Electrical power is essential to the running of our modern society; if you’re reading this, you’re using electricity. How it’s generated is critical to long-term social well-being; the efficacity, reliability, cost, and environmental consequences of electricity generation must all be considered when evaluating the potential of any given source of power.
The most commonly used power source in the world is fossil fuels; these can take the form of coal, natural gas, or petroleum. Power stations that use fossil fuels typically burn them in order to produce sufficient heat to boil water; the water boiled generates massive amounts of steam, which moves a turbine to generate electricity. Fossil fuels are used chiefly because of their versatility and reliability; regions with no access to hydroelectric power can still import gas and coal, and the power obtained is more reliable than solar or wind. Additionally, fossil fuel technology has been around for a long time compared to newer, renewable technology, so some of the upfront costs can be lower. The main disadvantage of fossil fuel power plants is the impact on the environment; these plants are massive contributors to climate change, and phenomenons like acid rain are linked to the presence of fossil fuel plants. Finally, fossil fuel supplies are dwindling, which could create a bottleneck in the near future.
Nuclear power is a popular alternative to fossil fuels; functioning on the same principle of creating steam to move turbines, nuclear stations use fission to create the energy they need. The scarcity of fuel is less of a concern with nuclear reactors, and they do not produce C02 experiences, which could make them advantageous compared to fossil fuels. The environmental challenge created is found in the mining and extraction of uranium and other radioactive materials, as well as in their disposal. Safety concerns surround the conversation about nuclear power, as radioactive materials are hazardous to health, and nuclear meltdowns can render a region uninhabitable. Nuclear power is, however, reliable, and after the upfront costs of building the plant, utilities can spend much less on upkeep. Water scarcity is a potential bottleneck for nuclear power; for cooling and steam, nuclear plants need to extract water continually from rivers or lakes, and a lack of water could easily cause problems for the production of nuclear energy. Given the choice between electricity and water, most choose water.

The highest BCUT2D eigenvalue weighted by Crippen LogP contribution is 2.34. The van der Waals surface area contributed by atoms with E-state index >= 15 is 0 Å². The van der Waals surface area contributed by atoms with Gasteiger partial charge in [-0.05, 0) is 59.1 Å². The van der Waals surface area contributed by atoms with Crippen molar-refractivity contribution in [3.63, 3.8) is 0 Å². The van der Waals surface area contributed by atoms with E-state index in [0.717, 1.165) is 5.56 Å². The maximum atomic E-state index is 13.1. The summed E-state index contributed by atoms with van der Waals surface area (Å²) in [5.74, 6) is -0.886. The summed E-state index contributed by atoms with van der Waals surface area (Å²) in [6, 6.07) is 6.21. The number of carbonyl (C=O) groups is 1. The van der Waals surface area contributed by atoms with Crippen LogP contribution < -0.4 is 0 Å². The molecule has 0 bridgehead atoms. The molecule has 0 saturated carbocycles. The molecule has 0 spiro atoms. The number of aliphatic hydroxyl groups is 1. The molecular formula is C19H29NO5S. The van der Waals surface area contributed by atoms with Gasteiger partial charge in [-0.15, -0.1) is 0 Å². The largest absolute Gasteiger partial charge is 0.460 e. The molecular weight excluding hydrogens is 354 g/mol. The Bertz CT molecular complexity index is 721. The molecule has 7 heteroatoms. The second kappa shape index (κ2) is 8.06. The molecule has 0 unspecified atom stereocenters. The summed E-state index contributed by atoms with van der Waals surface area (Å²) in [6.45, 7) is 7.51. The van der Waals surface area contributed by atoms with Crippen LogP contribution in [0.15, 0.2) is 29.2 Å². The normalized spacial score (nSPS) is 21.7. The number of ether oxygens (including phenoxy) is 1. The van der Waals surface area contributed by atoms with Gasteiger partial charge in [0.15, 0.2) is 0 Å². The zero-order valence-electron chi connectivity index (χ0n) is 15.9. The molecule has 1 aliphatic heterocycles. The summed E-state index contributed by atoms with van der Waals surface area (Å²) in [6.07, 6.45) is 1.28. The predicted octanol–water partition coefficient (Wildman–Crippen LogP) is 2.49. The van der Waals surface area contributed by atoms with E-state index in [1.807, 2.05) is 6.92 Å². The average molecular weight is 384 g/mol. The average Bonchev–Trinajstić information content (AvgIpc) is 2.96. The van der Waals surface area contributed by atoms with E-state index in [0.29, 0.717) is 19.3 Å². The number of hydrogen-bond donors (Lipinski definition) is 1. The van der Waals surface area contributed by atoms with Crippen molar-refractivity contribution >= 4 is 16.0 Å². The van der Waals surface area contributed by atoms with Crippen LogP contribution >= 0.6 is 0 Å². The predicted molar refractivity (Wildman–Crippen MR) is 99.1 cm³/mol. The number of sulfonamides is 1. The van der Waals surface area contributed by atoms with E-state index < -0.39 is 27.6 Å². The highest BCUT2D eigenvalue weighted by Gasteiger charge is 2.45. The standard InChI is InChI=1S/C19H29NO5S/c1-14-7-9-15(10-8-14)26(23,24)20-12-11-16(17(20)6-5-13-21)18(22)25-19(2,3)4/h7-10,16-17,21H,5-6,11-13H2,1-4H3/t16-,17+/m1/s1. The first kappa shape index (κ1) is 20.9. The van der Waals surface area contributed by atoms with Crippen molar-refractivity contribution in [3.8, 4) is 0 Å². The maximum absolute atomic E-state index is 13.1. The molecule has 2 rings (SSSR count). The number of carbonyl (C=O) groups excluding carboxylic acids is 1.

The discussion of sources of electricity will continue in our next blog post, where we’ll discuss renewable sources of energy, including biofuel, hydroelectric, solar and wind energy. The type of electricity we use, the decentralization of electrical energy, and energy scarcity will continue to be important to the development of the human species; efficiency exists not only at the level of generation but at the level of consumption. A full-service electrical contractor can take the opportunity to discuss with you the wiring of your home, your appliances, and how you can make your household more environmentally friendly.